For some years Philip would visit his children in Westerly from time to time, but eventually he stopped coming, and as far as anyone knew, was never heard from again. I had no idea he or my real grandmother existed until I was in my mid-teens, after Paul (who we called Grandpa) had died. Sleuthing that my cousin Steve and I did about 25 years ago determined that back in Fall River he’d gotten a younger woman pregnant, and they put the child of that union in foster care until one day they picked her up and got on a bus to Los Angeles to start a new life, and he lived and worked there until he dropped dead one day on Wilshire Boulevard at the age of 78 in 1972. I know a lot more about my missing grandparents and my grandfather’s second family, but that’s a story for another time — maybe buttressed by the archives of the Los Angeles Times.)

From left to right, a visit to Westerly by the elder Philip, putting his thumbs in my Dad’s ears; Paul the photographer; and behind the counter at Vars.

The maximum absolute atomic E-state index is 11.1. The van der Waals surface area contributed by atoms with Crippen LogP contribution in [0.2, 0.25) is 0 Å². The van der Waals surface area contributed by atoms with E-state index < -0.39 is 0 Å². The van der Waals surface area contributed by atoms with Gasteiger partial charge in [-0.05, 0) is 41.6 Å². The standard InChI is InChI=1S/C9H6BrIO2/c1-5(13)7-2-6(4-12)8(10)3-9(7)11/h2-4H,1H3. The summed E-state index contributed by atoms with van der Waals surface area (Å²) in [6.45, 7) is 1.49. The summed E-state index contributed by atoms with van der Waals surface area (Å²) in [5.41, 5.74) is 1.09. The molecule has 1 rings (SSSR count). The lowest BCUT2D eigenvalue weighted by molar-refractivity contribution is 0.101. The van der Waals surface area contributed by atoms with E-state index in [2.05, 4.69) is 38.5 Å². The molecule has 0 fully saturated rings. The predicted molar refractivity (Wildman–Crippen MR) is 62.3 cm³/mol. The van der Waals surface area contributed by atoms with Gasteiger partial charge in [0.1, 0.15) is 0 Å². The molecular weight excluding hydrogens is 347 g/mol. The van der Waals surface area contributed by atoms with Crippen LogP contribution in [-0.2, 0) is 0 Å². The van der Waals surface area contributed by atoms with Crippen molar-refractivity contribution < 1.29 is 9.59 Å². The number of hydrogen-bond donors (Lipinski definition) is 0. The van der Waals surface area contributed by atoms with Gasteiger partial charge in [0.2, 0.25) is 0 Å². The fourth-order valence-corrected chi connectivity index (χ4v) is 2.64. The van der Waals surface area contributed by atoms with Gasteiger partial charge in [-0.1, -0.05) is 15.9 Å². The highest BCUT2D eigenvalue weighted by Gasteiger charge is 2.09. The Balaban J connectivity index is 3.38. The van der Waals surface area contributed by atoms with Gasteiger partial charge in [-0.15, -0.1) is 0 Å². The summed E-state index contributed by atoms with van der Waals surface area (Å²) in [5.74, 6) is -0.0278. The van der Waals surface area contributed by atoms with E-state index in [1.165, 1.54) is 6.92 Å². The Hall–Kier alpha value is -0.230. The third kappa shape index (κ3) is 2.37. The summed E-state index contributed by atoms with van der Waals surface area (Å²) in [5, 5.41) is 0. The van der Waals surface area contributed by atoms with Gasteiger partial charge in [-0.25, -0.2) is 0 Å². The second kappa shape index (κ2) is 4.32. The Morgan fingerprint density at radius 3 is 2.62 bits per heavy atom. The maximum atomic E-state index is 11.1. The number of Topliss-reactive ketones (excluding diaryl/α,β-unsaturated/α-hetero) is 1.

I always had the impression from my father that he saw his father rarely after he moved in with his aunt and uncle, and that he disappeared soon after. But the Westerly Sun records a number of the senior Philip’s visits to Westerly, one as late as Christmas of 1940, when my father would have been 16.

The Sun sports page seems to have gone in for man-on-the-street interviews, and in one about the 1942 World Series, Paul predicts the Yankees will beat the Cardinals (the Cardinals won in five games):

and favors Louis in the Joe Louis/Bob Pastor heavyweight bout of 1939 (they went 11 rounds before Louis knocked out his opponent, so Paul is one for two in the predictions department):

I remember Grandpa Paul as an avid amateur photographer, and a number of his appearances in the Sun are about prizes he won through the local Camera Club:

My father always said his family moved a lot — whether to beat the rent collector or for more space for seven kids I’m not sure, but over the years he pointed out at least half a dozen houses to me where he and siblings and cousins lived. Not only does the Sun chronicle several of these moves: